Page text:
Fedora Irresponsibly Lowers Memory Requirement To 512MB


Fedora 17 now officially sets it’s memory requirement for installation to 512MB.  Before Fedora 17, the requirements and been a similarly unrealistic 768MB.  A standard desktop installation with Gnome 3 in tow will not be able to perform realistically for any user.  Of course Fedora is good for a great many configurations, including different desktop environments and server configurations, but allowing the average user to complete an installation in the standard desktop configuration at such a low bar, seems like a strange move.

Fedora 16 System Requirements

Fedora won’t be properly serving new users by undercutting other distributions on memory requirements while giving new users a false sense of hope with their older hardware.

If anything, this should act as a catalyst for Anaconda –the Fedora installer– to warn users about memory requirements and then give those users a choice about whether or not to install the operating system.  Anaconda should also make strides to become case-sensitive based on different configurations.  For instance, installing a LAMP server may only require 384MB of RAM.  Anaconda should accommodate these users by making the installer react appropriately.  In fact, this operation should be mostly transparent.

Either way, from our tests here at The Powerbase, Fedora 17 is shaping up to be a great release for users seeking a vanilla Gnome 3 experience.  Of course, this release does nothing to alleviate the identity crisis that Fedora has suffered from since it’s very first release.  It’s always been the test bed for Red Hat’s commercial product but has tried to slant itself towards the desktop market.  Without ever having an LTS release, or a serious community of real desktop users, Fedora proves itself to be most suitable for those who wish to pursue a career in Red Hat system administration, or those who wish to graduate to CentOS.  Fedora’s level of package support makes it unsuitable for even a home server.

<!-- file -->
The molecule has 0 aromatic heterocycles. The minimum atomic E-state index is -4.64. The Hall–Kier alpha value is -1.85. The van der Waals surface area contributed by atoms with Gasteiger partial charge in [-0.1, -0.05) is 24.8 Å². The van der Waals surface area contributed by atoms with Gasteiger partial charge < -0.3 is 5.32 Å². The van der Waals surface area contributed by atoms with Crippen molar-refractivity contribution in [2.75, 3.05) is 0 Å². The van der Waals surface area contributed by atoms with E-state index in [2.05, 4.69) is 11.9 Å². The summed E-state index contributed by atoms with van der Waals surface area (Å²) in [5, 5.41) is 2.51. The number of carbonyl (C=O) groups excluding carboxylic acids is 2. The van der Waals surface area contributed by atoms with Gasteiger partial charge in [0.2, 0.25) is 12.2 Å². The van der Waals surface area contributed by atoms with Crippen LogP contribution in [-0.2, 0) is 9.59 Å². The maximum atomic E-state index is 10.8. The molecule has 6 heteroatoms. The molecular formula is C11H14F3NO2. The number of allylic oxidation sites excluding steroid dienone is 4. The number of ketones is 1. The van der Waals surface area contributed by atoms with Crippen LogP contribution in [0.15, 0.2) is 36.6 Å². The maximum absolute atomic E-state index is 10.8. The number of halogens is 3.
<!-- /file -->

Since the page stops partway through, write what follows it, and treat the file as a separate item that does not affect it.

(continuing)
Source | Fedora Forums

About Dean Howell

Aside from being a huge Sega fan, Dean is an LPIC certified Linux professional with over a decade experience. In addition to spending his free time burning through the classics from Sega and evangelizing open source, he's also the editor-in-cheif of The Powerbase.
  • Fret uukel

    This article is completely biased and bogus.

    • http://profiles.google.com/deanhowell2 Dean Howell

      How so? Biased to what?

  • Nobody

    $> free -m
    total used free shared buffers cached
    Mem: 1996 607 1389 0 66 231
    -/+ buffers/cache: 310 1686
    Swap: 5871 0 5871

    So, with a desktop session running and FireFox I’m using 310MB. 512MB or 768MB may not be as unrealistic as you think.

    Thanks for the article, though.

  • gr0undzer0

    ?? I use Fedora 16 as a VM server with Xen hypervisor and desktop. It runs a Debian html server, samba, nfs, and still keeps up with all my desktop demands. How is this not suitable for a home server? I have had 0 crashes and not a single problem with the packages. I’m really not a fedora fanboy I just started using it 6 months ago.

  • http://writtenandread.net M. Juhl-Johansen Zölde-Fejér

    It would make more sense for the various versions to have varying requirements. I am using the Lxde version on some fairly old iron, and it is pretty smooth, whereas the KDE version runs like, well, crap.

  • http://freesoftware.zona-m.net/ mf

    “Fedora’s level of package support makes it unsuitable for even a home server.”

    Care to elaborate what the heck you mean with this sentence? Concrete examples? Thanks.

  • 2eurocents

    don’t be upset, dude.

  • http://pulse.yahoo.com/_EZVVRKXUSOZTE3DD6MZ7TKZGWU Connie